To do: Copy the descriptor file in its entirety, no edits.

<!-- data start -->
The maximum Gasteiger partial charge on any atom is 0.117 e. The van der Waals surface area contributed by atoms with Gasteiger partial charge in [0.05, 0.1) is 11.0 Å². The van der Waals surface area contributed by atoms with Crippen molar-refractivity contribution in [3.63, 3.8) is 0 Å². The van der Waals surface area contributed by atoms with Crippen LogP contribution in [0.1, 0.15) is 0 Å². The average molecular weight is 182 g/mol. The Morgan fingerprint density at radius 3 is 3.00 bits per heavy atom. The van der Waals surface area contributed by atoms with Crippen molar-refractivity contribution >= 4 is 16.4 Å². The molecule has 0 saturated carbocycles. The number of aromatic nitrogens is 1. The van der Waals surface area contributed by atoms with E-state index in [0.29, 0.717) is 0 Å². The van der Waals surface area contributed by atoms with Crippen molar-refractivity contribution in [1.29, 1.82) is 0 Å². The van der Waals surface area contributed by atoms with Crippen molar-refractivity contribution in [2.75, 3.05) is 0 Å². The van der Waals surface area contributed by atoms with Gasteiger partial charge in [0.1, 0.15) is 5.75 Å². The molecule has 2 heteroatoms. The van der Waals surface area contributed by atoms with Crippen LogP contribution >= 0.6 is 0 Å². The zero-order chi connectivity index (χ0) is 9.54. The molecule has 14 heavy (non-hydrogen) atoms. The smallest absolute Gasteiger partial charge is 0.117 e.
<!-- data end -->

The maximum Gasteiger partial charge on any atom is 0.117 e. The van der Waals surface area contributed by atoms with Gasteiger partial charge in [0.05, 0.1) is 11.0 Å². The van der Waals surface area contributed by atoms with Crippen molar-refractivity contribution in [3.63, 3.8) is 0 Å². The van der Waals surface area contributed by atoms with Crippen LogP contribution in [0.1, 0.15) is 0 Å². The average molecular weight is 182 g/mol. The Morgan fingerprint density at radius 3 is 3.00 bits per heavy atom. The van der Waals surface area contributed by atoms with Crippen molar-refractivity contribution >= 4 is 16.4 Å². The molecule has 0 saturated carbocycles. The number of aromatic nitrogens is 1. The van der Waals surface area contributed by atoms with E-state index in [0.29, 0.717) is 0 Å². The van der Waals surface area contributed by atoms with Crippen molar-refractivity contribution in [1.29, 1.82) is 0 Å². The van der Waals surface area contributed by atoms with Crippen molar-refractivity contribution in [2.75, 3.05) is 0 Å². The van der Waals surface area contributed by atoms with Gasteiger partial charge in [0.1, 0.15) is 5.75 Å². The molecule has 2 heteroatoms. The van der Waals surface area contributed by atoms with Crippen LogP contribution >= 0.6 is 0 Å². The zero-order chi connectivity index (χ0) is 9.54. The molecule has 14 heavy (non-hydrogen) atoms. The smallest absolute Gasteiger partial charge is 0.117 e.